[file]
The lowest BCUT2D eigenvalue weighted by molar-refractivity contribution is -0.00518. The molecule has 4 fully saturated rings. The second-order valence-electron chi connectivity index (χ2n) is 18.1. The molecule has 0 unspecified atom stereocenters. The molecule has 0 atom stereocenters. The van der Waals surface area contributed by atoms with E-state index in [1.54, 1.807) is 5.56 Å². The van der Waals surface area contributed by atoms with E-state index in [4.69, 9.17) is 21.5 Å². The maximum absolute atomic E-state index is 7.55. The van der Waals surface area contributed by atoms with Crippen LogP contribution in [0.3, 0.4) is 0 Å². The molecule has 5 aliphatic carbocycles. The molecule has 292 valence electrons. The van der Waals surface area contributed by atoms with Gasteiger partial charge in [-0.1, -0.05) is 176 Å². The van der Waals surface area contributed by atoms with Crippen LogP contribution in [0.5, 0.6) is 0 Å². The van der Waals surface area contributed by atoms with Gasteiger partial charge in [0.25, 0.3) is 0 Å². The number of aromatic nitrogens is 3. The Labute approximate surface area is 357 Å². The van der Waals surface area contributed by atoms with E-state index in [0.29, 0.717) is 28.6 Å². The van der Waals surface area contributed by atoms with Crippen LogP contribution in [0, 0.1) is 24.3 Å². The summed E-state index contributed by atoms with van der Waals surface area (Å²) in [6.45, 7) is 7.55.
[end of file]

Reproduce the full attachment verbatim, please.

The lowest BCUT2D eigenvalue weighted by molar-refractivity contribution is -0.00518. The molecule has 4 fully saturated rings. The second-order valence-electron chi connectivity index (χ2n) is 18.1. The molecule has 0 unspecified atom stereocenters. The molecule has 0 atom stereocenters. The van der Waals surface area contributed by atoms with E-state index in [1.54, 1.807) is 5.56 Å². The van der Waals surface area contributed by atoms with E-state index in [4.69, 9.17) is 21.5 Å². The maximum absolute atomic E-state index is 7.55. The van der Waals surface area contributed by atoms with Crippen LogP contribution in [0.3, 0.4) is 0 Å². The molecule has 5 aliphatic carbocycles. The molecule has 292 valence electrons. The van der Waals surface area contributed by atoms with Gasteiger partial charge in [-0.1, -0.05) is 176 Å². The van der Waals surface area contributed by atoms with Crippen LogP contribution in [0.5, 0.6) is 0 Å². The van der Waals surface area contributed by atoms with Gasteiger partial charge in [0.25, 0.3) is 0 Å². The number of aromatic nitrogens is 3. The Labute approximate surface area is 357 Å². The van der Waals surface area contributed by atoms with E-state index in [0.29, 0.717) is 28.6 Å². The van der Waals surface area contributed by atoms with Crippen LogP contribution in [0, 0.1) is 24.3 Å². The summed E-state index contributed by atoms with van der Waals surface area (Å²) in [6.45, 7) is 7.55.